mani in a sari
Lifestyle

We Belong

I’m carrying a weight for the past little while.

I’ve been sad, angry, and confused by all of the senseless acts of violence towards AAPI (Asian American & Pacific Islander) and BIPOC (Black, Indigenous, People of Color) communities. Every time I hear about another case of racially motivated violence, the weight gets heavier. I’m not even sure what to write, so I guess this is another brain dump of my thoughts/emotions, but I don’t want to be silent.

I grew up in a predominantly Asian community and I learned a lot from the friends I grew up with- from culture, food, language (I can count to 10 in Cantonese, with extremely poor pronunciation), and traditions. The majority of the friends I grew up with are of Chinese, Japanese, and Hong Kong Chinese background. At first, I used to feel so different from them – much like an outsider. After learning more about our experiences, families, and cultures I realized that though we may be of different ethnic backgrounds, we share many values and beliefs in common. We also learned to appreciate the differences we had. Our differences don’t exist to segregate or to discriminate – they are there so that we can learn and grow from one another. Our ethnic identities are not something we should shy away from, but to be celebrated and shared. This was my normal and I feel extremely lucky, but I also know not everyone has experiences remotely close to mine.

So seeing all of the violence towards AAPI communities hurts. Seeing all of the countless acts of hatred towards communities of color makes me sick. It doesn’t make sense to me to harm (let alone kill) another person because they look different or speak a different language (or don’t speak English at all). Is it fair for me to assume that we should all have the inherent understanding to be respectful of those who are different than us? I feel like that is a pretty low expectation to have.

If the United States/Canada is supposed to be this melting pot, where people from all over the world come to seek opportunities, then why does all of this hatred, discrimination, and violence exist? Why do so many people, who have made sacrifices to immigrate here in hopes of a better life, live in fear? Why are so many parents, grandparents, aunts, and uncles harmed simply because of the color of their skin?

The recent events have been specifically targeted towards East Asian communities, and I stand in support of them. I can’t even imagine the pain, hurt and frustration they are experiencing. However, I empathize, as reflect of my experience as a South Asian. Specifically, as an Indian-American. Racism affects all races- and everyone has their individual experiences. I have also grown up hearing about racially-motivated violence towards South Asian communities. I’d get a pit in my stomach when I’d hear about it in the news. I get self-conscious when I’m in a predominantly white area and wonder if I’m welcome, and most importantly, safe.

While I have not been directly affected by extreme manifestations of racism, micro aggressions were definitely constant. Most annoyingly, I’ve had my fair share of “where are you really from?”

I’ve been asked many times, “where are you from?” and my response is always America or Canada (depending on the country I’m living in). And of course, I get the follow-up “but where are you really from?” I used to be conditioned to give them the answer they wanted: Indian. It was easier. As I’ve gotten older, I’ve been more snarky with my responses because I am legitimately giving them the correct response. Even now, I could just say Indian-American, but that’s still too easy. I am FROM the United States/Canada — I hold both nationalities. I was BORN in the United States. My ETHNICITY is Indian — that’s my background/heritage.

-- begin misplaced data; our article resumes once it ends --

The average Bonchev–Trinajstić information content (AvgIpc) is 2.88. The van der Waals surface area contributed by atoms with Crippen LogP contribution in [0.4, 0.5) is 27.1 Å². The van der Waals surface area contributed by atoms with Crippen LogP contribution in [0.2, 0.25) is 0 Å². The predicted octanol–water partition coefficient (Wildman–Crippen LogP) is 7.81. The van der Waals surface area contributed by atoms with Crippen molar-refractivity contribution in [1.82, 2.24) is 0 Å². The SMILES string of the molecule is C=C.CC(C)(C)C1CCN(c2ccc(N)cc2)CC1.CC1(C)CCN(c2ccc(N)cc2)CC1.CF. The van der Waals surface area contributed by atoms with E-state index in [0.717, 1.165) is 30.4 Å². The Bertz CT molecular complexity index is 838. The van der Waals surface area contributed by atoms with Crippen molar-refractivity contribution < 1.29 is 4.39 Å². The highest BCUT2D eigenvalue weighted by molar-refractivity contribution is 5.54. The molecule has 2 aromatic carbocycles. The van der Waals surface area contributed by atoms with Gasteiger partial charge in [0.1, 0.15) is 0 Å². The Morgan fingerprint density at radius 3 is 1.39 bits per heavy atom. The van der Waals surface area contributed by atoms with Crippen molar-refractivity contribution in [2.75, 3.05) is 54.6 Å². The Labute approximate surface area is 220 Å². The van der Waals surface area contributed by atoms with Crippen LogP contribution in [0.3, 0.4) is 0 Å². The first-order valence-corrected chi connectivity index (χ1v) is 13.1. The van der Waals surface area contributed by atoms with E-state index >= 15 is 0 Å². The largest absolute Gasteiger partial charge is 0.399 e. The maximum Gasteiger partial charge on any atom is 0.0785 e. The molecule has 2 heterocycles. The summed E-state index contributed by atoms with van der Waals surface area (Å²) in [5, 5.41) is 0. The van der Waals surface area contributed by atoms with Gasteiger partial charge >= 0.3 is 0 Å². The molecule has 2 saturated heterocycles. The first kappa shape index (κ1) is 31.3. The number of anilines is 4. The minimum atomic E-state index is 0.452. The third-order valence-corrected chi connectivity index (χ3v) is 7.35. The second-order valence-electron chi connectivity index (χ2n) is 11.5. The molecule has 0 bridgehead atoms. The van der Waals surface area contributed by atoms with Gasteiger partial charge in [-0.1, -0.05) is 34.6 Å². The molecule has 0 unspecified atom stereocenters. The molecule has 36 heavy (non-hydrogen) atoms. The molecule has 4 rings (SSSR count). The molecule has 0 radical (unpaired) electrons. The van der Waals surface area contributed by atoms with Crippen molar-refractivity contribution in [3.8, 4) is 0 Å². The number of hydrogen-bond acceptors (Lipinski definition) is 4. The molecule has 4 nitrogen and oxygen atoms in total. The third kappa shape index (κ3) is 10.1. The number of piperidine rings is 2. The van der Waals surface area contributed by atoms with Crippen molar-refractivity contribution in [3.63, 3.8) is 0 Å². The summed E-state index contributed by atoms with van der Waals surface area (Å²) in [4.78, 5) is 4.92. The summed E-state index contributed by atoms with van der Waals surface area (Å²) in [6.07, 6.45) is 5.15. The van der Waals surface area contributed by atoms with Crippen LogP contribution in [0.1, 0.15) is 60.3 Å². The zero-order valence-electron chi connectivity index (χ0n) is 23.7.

Many people mean well when they ask (and in some situations, I am a lot more forgiving about this) BUT, subtle wording changes in the way people ask these questions have a huge effect. Asking me where I’m from and not accepting the answer “American/Canadian” makes me feel like I don’t belong. It perpetuates the feeling of foreignness and makes me question my western identity. I don’t want to be called “exotic” or “unique.” I may “look” foreign, but that doesn’t mean I am. I want to feel like I belong because I rightfully do. I also know from my conversations with my other South and East Asian friends, they have shared similar experiences and feelings too.

I’ve often struggled to balance both my western and Indian identities. When I feel “too western”, I carry this guilt that I’m “not Indian enough”. But I also have this fear that I’m “not “American enough”.

Fear. Fear of being different. Fear of not belonging. Because, even in 2021, differences can cause harm.

And so I think about my immigrant parents, and specifically grandparents, and the fear I have for them. I think about how hard it must have been for them to transition to a new life in the United States. I can’t imagine the culture shock they must have faced, from clothing, food, school, and work. I think about how, although they have lived in the United States for decades and are citizens, they are perceived in this country. Underneath their western clothes, they are still Indian. Behind the English words, there’s the ability to fluently speak Punjabi and Hindi. Outside, they are “American”, but behind closed doors are our culture and traditions, vibrantly filling our home.

We all belong. I hope we can stand in solidarity and end this hate, with the hopes of a better, more unified tomorrow. My parents and grandparents came to the United States to live a better life – to chase opportunities and dreams. My dream is to make this a safer country for them, and for all of us.

Leave a Reply

Your email address will not be published. Required fields are marked *